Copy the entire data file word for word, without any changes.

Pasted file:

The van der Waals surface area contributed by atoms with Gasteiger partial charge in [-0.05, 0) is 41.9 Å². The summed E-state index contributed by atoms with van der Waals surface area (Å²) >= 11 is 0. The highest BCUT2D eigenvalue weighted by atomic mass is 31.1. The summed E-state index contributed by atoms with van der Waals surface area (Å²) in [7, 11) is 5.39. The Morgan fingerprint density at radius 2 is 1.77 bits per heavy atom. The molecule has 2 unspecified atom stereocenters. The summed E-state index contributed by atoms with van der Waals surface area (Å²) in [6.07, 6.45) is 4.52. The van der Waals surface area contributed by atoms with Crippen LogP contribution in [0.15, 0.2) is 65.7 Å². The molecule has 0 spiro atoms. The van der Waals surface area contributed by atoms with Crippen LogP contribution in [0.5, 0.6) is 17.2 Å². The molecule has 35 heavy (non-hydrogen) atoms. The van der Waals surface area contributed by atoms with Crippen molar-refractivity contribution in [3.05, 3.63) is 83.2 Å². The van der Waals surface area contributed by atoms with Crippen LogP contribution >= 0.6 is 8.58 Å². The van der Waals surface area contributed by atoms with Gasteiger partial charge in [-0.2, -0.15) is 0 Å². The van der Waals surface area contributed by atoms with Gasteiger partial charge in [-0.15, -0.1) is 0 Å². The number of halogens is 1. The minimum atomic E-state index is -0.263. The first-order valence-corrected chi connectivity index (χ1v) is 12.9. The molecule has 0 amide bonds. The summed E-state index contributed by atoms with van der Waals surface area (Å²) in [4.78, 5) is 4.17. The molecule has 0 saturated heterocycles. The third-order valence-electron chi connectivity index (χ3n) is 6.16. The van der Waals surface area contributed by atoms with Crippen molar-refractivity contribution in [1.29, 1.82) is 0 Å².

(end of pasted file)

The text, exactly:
The van der Waals surface area contributed by atoms with Gasteiger partial charge in [-0.05, 0) is 41.9 Å². The summed E-state index contributed by atoms with van der Waals surface area (Å²) >= 11 is 0. The highest BCUT2D eigenvalue weighted by atomic mass is 31.1. The summed E-state index contributed by atoms with van der Waals surface area (Å²) in [7, 11) is 5.39. The Morgan fingerprint density at radius 2 is 1.77 bits per heavy atom. The molecule has 2 unspecified atom stereocenters. The summed E-state index contributed by atoms with van der Waals surface area (Å²) in [6.07, 6.45) is 4.52. The van der Waals surface area contributed by atoms with Crippen LogP contribution in [0.15, 0.2) is 65.7 Å². The molecule has 0 spiro atoms. The van der Waals surface area contributed by atoms with Crippen LogP contribution in [0.5, 0.6) is 17.2 Å². The molecule has 35 heavy (non-hydrogen) atoms. The van der Waals surface area contributed by atoms with Crippen molar-refractivity contribution in [3.05, 3.63) is 83.2 Å². The van der Waals surface area contributed by atoms with Crippen LogP contribution >= 0.6 is 8.58 Å². The van der Waals surface area contributed by atoms with Gasteiger partial charge in [-0.2, -0.15) is 0 Å². The van der Waals surface area contributed by atoms with Gasteiger partial charge in [-0.15, -0.1) is 0 Å². The number of halogens is 1. The minimum atomic E-state index is -0.263. The first-order valence-corrected chi connectivity index (χ1v) is 12.9. The molecule has 0 amide bonds. The summed E-state index contributed by atoms with van der Waals surface area (Å²) in [4.78, 5) is 4.17. The molecule has 0 saturated heterocycles. The third-order valence-electron chi connectivity index (χ3n) is 6.16. The van der Waals surface area contributed by atoms with Crippen molar-refractivity contribution in [1.29, 1.82) is 0 Å².